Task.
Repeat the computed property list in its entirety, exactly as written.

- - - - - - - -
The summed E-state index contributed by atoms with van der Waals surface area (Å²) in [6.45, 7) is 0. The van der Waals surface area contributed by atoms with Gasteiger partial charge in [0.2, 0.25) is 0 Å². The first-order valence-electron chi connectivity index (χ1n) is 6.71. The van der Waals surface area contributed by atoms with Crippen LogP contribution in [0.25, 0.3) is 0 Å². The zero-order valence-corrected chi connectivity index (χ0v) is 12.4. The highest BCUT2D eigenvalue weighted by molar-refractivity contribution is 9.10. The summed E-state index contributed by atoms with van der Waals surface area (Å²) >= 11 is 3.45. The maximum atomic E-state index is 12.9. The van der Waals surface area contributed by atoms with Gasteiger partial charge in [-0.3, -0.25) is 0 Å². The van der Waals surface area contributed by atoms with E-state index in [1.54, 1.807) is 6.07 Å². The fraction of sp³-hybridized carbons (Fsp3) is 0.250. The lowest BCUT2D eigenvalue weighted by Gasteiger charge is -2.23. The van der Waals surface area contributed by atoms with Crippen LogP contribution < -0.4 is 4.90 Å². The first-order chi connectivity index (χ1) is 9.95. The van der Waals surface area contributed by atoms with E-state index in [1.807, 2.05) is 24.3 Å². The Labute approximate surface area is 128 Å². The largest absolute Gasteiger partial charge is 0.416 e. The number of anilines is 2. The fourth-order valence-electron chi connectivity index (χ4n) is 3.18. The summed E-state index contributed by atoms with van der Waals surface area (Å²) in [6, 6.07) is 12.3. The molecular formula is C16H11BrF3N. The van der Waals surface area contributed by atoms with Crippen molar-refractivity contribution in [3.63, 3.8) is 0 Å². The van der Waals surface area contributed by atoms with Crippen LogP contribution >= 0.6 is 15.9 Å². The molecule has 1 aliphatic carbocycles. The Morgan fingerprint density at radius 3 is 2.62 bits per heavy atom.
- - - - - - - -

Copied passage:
The summed E-state index contributed by atoms with van der Waals surface area (Å²) in [6.45, 7) is 0. The van der Waals surface area contributed by atoms with Gasteiger partial charge in [0.2, 0.25) is 0 Å². The first-order valence-electron chi connectivity index (χ1n) is 6.71. The van der Waals surface area contributed by atoms with Crippen LogP contribution in [0.25, 0.3) is 0 Å². The zero-order valence-corrected chi connectivity index (χ0v) is 12.4. The highest BCUT2D eigenvalue weighted by molar-refractivity contribution is 9.10. The summed E-state index contributed by atoms with van der Waals surface area (Å²) >= 11 is 3.45. The maximum atomic E-state index is 12.9. The van der Waals surface area contributed by atoms with Gasteiger partial charge in [-0.3, -0.25) is 0 Å². The van der Waals surface area contributed by atoms with E-state index in [1.54, 1.807) is 6.07 Å². The fraction of sp³-hybridized carbons (Fsp3) is 0.250. The lowest BCUT2D eigenvalue weighted by Gasteiger charge is -2.23. The van der Waals surface area contributed by atoms with Crippen LogP contribution < -0.4 is 4.90 Å². The first-order chi connectivity index (χ1) is 9.95. The van der Waals surface area contributed by atoms with E-state index in [1.807, 2.05) is 24.3 Å². The Labute approximate surface area is 128 Å². The largest absolute Gasteiger partial charge is 0.416 e. The number of anilines is 2. The fourth-order valence-electron chi connectivity index (χ4n) is 3.18. The summed E-state index contributed by atoms with van der Waals surface area (Å²) in [6, 6.07) is 12.3. The molecular formula is C16H11BrF3N. The van der Waals surface area contributed by atoms with Crippen molar-refractivity contribution in [3.63, 3.8) is 0 Å². The van der Waals surface area contributed by atoms with Crippen LogP contribution >= 0.6 is 15.9 Å². The molecule has 1 aliphatic carbocycles. The Morgan fingerprint density at radius 3 is 2.62 bits per heavy atom.